Murghab – The Dudkhoda’s Family

Boys of Murghab, in front of Tajik banner with the tricolor flag and coat-of-arms, of which important element is a snow mountain

Boys of Murghab, in front of Tajik banner with the tricolor flag and coat-of-arms, of which important element is a snow mountain

“Pamir will be better…. Pamir will be better….” – Dudkhoda

My first impression of this 39 year old Tajik man was really not so good. this man tried to hug me and kiss me when I was sleeping next to him under the same blanket on the floor in the Kyrgyz restaurant in alichur packed by the Kyrgyz drivers. He also made me to pay his bills in the restaurant. But later I found that he had story worth to tell.

He arranged for me a seat in the Kyrgyz truck, along with him, who returned to his home in Murghab. He was actually a passenger of the truck, not being able to pay the ride with money but offered the drivers a dinner in his hosue in Murghab. I came along with him, sitting along the way to Murghab (100 km) for free. Just near Murghab, there were two military checkpoint. The Kyrgyz drivers failed to do registration and they became easy target of the military man in the small dormitory. “Hey, brother, you should follow the rule of Tajikistan!” angered the military man, slapping the table and threw away the Kyrgyz passports in front of these giant Kyrgyz men, who were now as quiet as naughty boys in front of their angry teacher. The military officers gave them a long speech about Tajikistan law, and it ended up the Kyrgyz had to pay 20 Somoni each. One of the Kyrgyz men couldnt help crying. 20 somoni meant a lot for him. While they were fined ‘only’ 20 somoni, I spent total 90 Somoni to do the registration in proper way. Bureaucracy devil and corruption virus was still epidemy in Tajikistan, where lonely military officers in the middle of nowhere need something to support their living.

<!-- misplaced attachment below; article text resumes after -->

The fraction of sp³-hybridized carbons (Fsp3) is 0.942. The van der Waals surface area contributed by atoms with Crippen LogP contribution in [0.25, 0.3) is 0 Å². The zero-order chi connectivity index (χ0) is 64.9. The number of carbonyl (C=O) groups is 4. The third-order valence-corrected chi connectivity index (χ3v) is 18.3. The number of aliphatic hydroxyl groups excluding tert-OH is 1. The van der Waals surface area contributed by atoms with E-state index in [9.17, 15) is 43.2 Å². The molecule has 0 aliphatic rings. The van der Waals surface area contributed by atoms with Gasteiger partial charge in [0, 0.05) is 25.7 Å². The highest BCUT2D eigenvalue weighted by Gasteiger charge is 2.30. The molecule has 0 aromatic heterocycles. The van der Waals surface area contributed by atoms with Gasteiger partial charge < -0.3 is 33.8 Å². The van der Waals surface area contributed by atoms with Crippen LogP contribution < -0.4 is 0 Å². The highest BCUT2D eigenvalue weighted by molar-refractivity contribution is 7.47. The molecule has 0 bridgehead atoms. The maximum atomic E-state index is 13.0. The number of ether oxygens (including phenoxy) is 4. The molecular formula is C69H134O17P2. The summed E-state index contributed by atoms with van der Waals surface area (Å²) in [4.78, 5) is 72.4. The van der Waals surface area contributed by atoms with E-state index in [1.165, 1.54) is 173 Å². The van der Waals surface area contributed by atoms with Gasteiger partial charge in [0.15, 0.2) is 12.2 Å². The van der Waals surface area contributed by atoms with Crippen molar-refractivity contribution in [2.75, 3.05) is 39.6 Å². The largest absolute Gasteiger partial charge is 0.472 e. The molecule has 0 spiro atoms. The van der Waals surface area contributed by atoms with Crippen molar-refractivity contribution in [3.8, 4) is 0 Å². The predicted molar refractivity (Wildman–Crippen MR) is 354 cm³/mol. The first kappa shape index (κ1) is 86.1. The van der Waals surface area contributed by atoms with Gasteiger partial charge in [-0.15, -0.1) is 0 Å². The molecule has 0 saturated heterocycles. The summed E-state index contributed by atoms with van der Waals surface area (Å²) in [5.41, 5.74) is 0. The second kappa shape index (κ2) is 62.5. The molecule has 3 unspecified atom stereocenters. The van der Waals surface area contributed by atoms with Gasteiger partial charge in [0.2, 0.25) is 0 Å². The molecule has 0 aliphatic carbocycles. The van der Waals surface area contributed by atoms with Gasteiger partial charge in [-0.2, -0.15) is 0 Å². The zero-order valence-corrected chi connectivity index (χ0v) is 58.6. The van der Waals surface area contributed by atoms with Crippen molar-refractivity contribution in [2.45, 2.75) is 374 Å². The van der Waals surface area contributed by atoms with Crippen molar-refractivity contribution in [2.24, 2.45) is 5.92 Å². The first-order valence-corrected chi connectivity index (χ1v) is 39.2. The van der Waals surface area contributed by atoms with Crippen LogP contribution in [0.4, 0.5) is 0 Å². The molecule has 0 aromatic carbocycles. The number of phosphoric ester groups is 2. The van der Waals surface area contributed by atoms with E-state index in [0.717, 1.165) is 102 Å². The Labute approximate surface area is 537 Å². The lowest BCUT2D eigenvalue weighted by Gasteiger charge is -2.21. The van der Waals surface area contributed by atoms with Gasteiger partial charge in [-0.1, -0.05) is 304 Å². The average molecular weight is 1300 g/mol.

For the free ride, Dudkhoda in turn provided dinner for the Kyrgyz drivers. He just came from Shegnon with a sack of potatos and some bunches of firewood. Dudkhoda’s house in in a complex of ‘ghost houses’. a fenced complex of a dozen of small broken houses and a devastated factory. The atmosphere was very awkward in this abandoned ‘ghost town’. Dudkhoda’s house was in one of that ghost houses, and was actually half a house. The ‘house’ was only a room of 3 x 4 m, where the whole family of 4 people and a cat lived together.

Komplek rumah bobrok dan kosong di pinggiran Murghab. [AGUSTINUS WIBOWO]

The “ghost” houses complex where Dudkhoda family lives

It was the same room for them to sleep and cook. “Murghab is cold, so we took a small house,” excused Dudkhoda. There were in total 6 Kyrgyz drivers plus some local women who hitchhiked the trucks up till Osh, whom Dudkhoda had to serve. It was the potatos to be filled to their mouthes, which Dudkhoda’s 9 year old daughter prepared. Dudkhoda’s wife just came late from the bazaar and she then handled the cooking. Today there was no electricity, the guests were sitting around the small table lightened by a small candle. The guests were divided into three shifts, first drinking tea without sugar. Dudkhoda couldnt afford sugar. It cost 4 somoni per kilogram. The smashed potato then served, which the starving guests didnt spare any second to digest. Dudkhoda, along with his wife and starving kids, watching. I offered Safar Muhammad, the 8 year old son, to eat with us. “We have eaten earlier,” he refused. He lied. The Kyrgyz drivers also offered the poor family to share the food. The woman and kids just smiled, while watching the drivers enjoying the smashed potatos. The food was finished less than 5 minutes by these hungry drivers. It was only the soup left on the plate, which Dudkhoda’s daughter then licked by her finger and little tongue. The family’s cat just watched with its innocent eyes.